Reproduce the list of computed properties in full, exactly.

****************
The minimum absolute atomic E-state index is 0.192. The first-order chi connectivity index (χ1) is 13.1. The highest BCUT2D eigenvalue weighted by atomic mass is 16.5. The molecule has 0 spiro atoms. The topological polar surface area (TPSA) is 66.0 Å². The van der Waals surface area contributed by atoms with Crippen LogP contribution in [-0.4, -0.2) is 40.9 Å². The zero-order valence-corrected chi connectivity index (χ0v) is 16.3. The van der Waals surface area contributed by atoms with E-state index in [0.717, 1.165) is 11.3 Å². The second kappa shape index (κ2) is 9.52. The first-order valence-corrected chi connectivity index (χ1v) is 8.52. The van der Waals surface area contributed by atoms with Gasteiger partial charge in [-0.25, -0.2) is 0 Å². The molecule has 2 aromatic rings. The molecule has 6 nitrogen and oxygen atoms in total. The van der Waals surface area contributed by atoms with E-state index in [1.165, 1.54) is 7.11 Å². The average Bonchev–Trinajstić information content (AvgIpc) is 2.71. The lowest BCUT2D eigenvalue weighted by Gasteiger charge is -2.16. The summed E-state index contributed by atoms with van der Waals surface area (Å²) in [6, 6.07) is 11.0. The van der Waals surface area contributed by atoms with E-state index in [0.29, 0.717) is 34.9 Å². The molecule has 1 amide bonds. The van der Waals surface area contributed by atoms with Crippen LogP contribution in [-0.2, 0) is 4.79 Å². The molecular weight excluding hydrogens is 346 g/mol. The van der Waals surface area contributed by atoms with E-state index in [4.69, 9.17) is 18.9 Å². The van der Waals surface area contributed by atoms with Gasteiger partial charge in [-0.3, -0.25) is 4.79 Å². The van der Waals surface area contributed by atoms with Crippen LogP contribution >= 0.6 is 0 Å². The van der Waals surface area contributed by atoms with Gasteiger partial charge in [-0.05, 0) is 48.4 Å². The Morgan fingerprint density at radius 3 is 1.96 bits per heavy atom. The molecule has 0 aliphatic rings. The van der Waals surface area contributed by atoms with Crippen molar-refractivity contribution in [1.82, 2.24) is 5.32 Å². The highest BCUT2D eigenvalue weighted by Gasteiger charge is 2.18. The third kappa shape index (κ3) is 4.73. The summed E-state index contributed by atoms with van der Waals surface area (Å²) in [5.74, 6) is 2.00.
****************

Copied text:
The minimum absolute atomic E-state index is 0.192. The first-order chi connectivity index (χ1) is 13.1. The highest BCUT2D eigenvalue weighted by atomic mass is 16.5. The molecule has 0 spiro atoms. The topological polar surface area (TPSA) is 66.0 Å². The van der Waals surface area contributed by atoms with Crippen LogP contribution in [-0.4, -0.2) is 40.9 Å². The zero-order valence-corrected chi connectivity index (χ0v) is 16.3. The van der Waals surface area contributed by atoms with E-state index in [0.717, 1.165) is 11.3 Å². The second kappa shape index (κ2) is 9.52. The first-order valence-corrected chi connectivity index (χ1v) is 8.52. The van der Waals surface area contributed by atoms with Gasteiger partial charge in [-0.25, -0.2) is 0 Å². The molecule has 2 aromatic rings. The molecule has 6 nitrogen and oxygen atoms in total. The van der Waals surface area contributed by atoms with E-state index in [1.165, 1.54) is 7.11 Å². The average Bonchev–Trinajstić information content (AvgIpc) is 2.71. The lowest BCUT2D eigenvalue weighted by Gasteiger charge is -2.16. The summed E-state index contributed by atoms with van der Waals surface area (Å²) in [6, 6.07) is 11.0. The van der Waals surface area contributed by atoms with E-state index in [0.29, 0.717) is 34.9 Å². The molecule has 1 amide bonds. The van der Waals surface area contributed by atoms with Crippen LogP contribution in [-0.2, 0) is 4.79 Å². The molecular weight excluding hydrogens is 346 g/mol. The van der Waals surface area contributed by atoms with E-state index in [4.69, 9.17) is 18.9 Å². The van der Waals surface area contributed by atoms with Gasteiger partial charge in [-0.3, -0.25) is 4.79 Å². The van der Waals surface area contributed by atoms with Crippen LogP contribution >= 0.6 is 0 Å². The van der Waals surface area contributed by atoms with Gasteiger partial charge in [-0.05, 0) is 48.4 Å². The Morgan fingerprint density at radius 3 is 1.96 bits per heavy atom. The molecule has 0 aliphatic rings. The van der Waals surface area contributed by atoms with Crippen molar-refractivity contribution in [1.82, 2.24) is 5.32 Å². The highest BCUT2D eigenvalue weighted by Gasteiger charge is 2.18. The third kappa shape index (κ3) is 4.73. The summed E-state index contributed by atoms with van der Waals surface area (Å²) in [5.74, 6) is 2.00.